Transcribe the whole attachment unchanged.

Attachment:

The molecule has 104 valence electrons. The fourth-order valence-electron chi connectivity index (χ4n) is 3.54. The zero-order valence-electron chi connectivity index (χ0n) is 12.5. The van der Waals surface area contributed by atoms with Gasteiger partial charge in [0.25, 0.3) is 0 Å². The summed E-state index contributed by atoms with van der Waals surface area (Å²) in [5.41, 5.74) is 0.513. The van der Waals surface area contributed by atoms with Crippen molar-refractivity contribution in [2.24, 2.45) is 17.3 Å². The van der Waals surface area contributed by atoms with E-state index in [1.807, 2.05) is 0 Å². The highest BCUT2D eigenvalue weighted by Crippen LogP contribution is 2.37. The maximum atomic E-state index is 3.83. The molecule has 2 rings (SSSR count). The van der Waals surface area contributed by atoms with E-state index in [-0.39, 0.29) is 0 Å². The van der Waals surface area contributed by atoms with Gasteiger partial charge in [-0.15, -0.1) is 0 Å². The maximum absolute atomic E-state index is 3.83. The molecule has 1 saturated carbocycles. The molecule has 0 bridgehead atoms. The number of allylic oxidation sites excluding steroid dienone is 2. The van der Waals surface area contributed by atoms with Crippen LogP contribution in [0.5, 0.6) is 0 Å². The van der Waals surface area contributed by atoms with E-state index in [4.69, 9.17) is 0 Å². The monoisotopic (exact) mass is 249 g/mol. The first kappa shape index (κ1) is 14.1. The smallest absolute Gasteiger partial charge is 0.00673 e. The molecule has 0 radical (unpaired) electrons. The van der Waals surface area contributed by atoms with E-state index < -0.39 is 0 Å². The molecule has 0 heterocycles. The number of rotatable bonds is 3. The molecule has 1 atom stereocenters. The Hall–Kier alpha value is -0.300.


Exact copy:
The molecule has 104 valence electrons. The fourth-order valence-electron chi connectivity index (χ4n) is 3.54. The zero-order valence-electron chi connectivity index (χ0n) is 12.5. The van der Waals surface area contributed by atoms with Gasteiger partial charge in [0.25, 0.3) is 0 Å². The summed E-state index contributed by atoms with van der Waals surface area (Å²) in [5.41, 5.74) is 0.513. The van der Waals surface area contributed by atoms with Crippen molar-refractivity contribution in [2.24, 2.45) is 17.3 Å². The van der Waals surface area contributed by atoms with E-state index in [1.807, 2.05) is 0 Å². The highest BCUT2D eigenvalue weighted by Crippen LogP contribution is 2.37. The maximum atomic E-state index is 3.83. The molecule has 2 rings (SSSR count). The van der Waals surface area contributed by atoms with E-state index in [-0.39, 0.29) is 0 Å². The van der Waals surface area contributed by atoms with Gasteiger partial charge in [-0.15, -0.1) is 0 Å². The maximum absolute atomic E-state index is 3.83. The molecule has 1 saturated carbocycles. The molecule has 0 bridgehead atoms. The number of allylic oxidation sites excluding steroid dienone is 2. The van der Waals surface area contributed by atoms with Crippen LogP contribution in [0.5, 0.6) is 0 Å². The van der Waals surface area contributed by atoms with E-state index in [4.69, 9.17) is 0 Å². The monoisotopic (exact) mass is 249 g/mol. The first kappa shape index (κ1) is 14.1. The smallest absolute Gasteiger partial charge is 0.00673 e. The molecule has 0 radical (unpaired) electrons. The van der Waals surface area contributed by atoms with E-state index < -0.39 is 0 Å². The molecule has 0 heterocycles. The number of rotatable bonds is 3. The molecule has 1 atom stereocenters. The Hall–Kier alpha value is -0.300.